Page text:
Social class and social status in yesteryear UK and today
Social class seems to have different meanings for individuals and social scientists. For social scientists, it is a way of categorising people for purposes of research and analysis, whereas for ordinary people, it seems to be how they implicitly view their status. This page is about the latter in the UK and how it has changed over the years. The views and conclusions expressed are based on the webmaster's observations of modes of address and titles, behaviour to perceived different social classes and suitable marriage partners.
By the webmaster, based on many years of observations and additional research
Working class, middle class and upper class: attitudes to social standing
At one extreme, people seem to me to implicitly accept their social class as the one they were born into or that of their social group. They learn early on how to act with members of those classes, how to treat members of different classes and how they expect to be treated by them.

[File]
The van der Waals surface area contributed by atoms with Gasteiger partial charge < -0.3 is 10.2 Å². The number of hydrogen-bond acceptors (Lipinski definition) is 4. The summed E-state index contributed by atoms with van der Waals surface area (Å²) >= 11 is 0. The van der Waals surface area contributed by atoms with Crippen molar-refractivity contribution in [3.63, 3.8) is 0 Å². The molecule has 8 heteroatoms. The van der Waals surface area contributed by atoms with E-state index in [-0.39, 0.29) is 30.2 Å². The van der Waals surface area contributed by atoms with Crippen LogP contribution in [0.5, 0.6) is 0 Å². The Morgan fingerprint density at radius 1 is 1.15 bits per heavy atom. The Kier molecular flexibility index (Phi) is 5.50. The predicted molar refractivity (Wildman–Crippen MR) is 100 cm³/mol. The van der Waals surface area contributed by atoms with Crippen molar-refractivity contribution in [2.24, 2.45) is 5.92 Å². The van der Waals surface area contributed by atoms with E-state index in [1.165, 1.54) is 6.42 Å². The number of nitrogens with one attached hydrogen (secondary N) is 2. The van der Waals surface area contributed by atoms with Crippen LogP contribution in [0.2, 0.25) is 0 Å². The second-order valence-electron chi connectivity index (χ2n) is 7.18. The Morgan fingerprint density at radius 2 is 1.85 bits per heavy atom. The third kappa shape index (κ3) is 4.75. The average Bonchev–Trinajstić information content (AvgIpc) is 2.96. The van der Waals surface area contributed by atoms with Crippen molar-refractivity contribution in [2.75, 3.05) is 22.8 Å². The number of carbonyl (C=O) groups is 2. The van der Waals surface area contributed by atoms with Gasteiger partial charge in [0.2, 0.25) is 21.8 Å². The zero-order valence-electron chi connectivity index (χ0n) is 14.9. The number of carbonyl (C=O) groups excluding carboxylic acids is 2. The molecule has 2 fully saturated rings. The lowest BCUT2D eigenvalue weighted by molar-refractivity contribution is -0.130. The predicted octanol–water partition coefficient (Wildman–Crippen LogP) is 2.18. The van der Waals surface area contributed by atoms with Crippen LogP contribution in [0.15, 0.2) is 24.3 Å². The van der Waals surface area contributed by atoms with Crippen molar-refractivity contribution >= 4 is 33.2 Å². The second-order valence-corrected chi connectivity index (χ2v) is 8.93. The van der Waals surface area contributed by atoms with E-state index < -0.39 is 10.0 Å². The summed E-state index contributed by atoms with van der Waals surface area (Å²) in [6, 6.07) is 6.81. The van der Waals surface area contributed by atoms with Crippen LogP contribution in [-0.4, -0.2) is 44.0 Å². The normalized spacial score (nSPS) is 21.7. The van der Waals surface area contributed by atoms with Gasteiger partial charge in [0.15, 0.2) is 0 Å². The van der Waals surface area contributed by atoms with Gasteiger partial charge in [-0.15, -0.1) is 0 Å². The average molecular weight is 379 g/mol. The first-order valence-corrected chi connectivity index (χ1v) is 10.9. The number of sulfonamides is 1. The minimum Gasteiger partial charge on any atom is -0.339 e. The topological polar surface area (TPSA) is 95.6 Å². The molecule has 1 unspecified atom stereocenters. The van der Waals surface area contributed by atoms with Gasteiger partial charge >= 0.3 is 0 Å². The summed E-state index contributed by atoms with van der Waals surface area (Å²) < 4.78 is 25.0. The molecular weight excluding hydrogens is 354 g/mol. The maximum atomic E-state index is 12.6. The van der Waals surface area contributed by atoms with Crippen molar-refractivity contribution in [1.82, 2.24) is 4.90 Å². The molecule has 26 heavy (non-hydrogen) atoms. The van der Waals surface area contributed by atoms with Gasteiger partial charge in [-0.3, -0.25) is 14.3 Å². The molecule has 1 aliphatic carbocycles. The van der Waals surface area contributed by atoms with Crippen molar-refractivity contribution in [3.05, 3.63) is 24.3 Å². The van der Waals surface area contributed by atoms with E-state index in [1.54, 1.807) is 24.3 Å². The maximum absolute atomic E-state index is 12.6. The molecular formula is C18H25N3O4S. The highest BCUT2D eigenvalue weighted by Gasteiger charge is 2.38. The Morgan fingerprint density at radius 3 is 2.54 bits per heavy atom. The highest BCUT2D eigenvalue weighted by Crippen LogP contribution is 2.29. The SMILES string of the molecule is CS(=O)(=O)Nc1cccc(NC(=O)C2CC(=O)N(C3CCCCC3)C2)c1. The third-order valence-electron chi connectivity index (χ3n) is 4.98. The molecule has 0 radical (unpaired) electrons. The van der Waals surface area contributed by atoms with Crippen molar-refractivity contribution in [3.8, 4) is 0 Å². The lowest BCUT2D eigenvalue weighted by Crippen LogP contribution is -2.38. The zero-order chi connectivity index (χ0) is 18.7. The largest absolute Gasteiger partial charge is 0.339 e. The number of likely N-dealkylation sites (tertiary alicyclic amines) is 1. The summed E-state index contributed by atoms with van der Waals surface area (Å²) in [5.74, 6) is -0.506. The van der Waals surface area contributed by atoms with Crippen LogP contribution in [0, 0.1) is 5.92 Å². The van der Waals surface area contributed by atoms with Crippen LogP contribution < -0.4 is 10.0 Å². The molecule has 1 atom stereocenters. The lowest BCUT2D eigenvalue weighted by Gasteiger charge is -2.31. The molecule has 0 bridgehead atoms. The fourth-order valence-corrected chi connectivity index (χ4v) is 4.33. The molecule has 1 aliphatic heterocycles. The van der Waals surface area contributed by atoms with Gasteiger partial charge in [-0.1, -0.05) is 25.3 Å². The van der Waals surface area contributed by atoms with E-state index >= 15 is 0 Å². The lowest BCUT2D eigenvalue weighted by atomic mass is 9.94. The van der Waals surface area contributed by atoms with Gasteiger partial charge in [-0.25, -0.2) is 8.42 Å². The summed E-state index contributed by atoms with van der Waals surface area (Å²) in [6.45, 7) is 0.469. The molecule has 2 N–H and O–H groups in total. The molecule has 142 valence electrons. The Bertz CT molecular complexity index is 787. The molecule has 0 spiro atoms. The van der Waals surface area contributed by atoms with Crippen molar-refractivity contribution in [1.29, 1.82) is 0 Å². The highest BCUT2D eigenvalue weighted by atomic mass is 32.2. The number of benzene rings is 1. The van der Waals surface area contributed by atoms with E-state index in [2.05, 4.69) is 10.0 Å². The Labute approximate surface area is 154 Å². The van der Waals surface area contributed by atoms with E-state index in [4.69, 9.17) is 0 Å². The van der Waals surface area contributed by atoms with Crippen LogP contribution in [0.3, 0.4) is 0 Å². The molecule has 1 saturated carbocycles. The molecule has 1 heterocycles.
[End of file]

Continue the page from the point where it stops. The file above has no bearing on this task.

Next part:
At the other extreme, activists aggressively fight against any form of class distinction. Most people are somewhere in the middle. If pushed, they would probably say that they were middle class or working class, while those in the upper echelons of society would think it demeaning to be labelled with a class because their social standing should be obvious. The remainder would probably use descriptors for themselves, like "I'm just an ordinary person".
There are of course people trying to climb the social ladder. In my experience, they go to considerable trouble to hide their social roots from those around them and I give examples below.
Social standing, modes of address and titles
Face-to-face and in public
Before WW2, only immediate family and children could be addressed by their first or given name. My mother, for example, would even introduce herself as 'Mrs Clarke' omitting her first name, and she always referred to and addressed all her acquaintances as 'Mr This' or 'Mrs That'. This was the norm for the time.
As a child, I had to address regular visitors to the family by courtesy titles such as Aunt and Uncle even though they weren't related.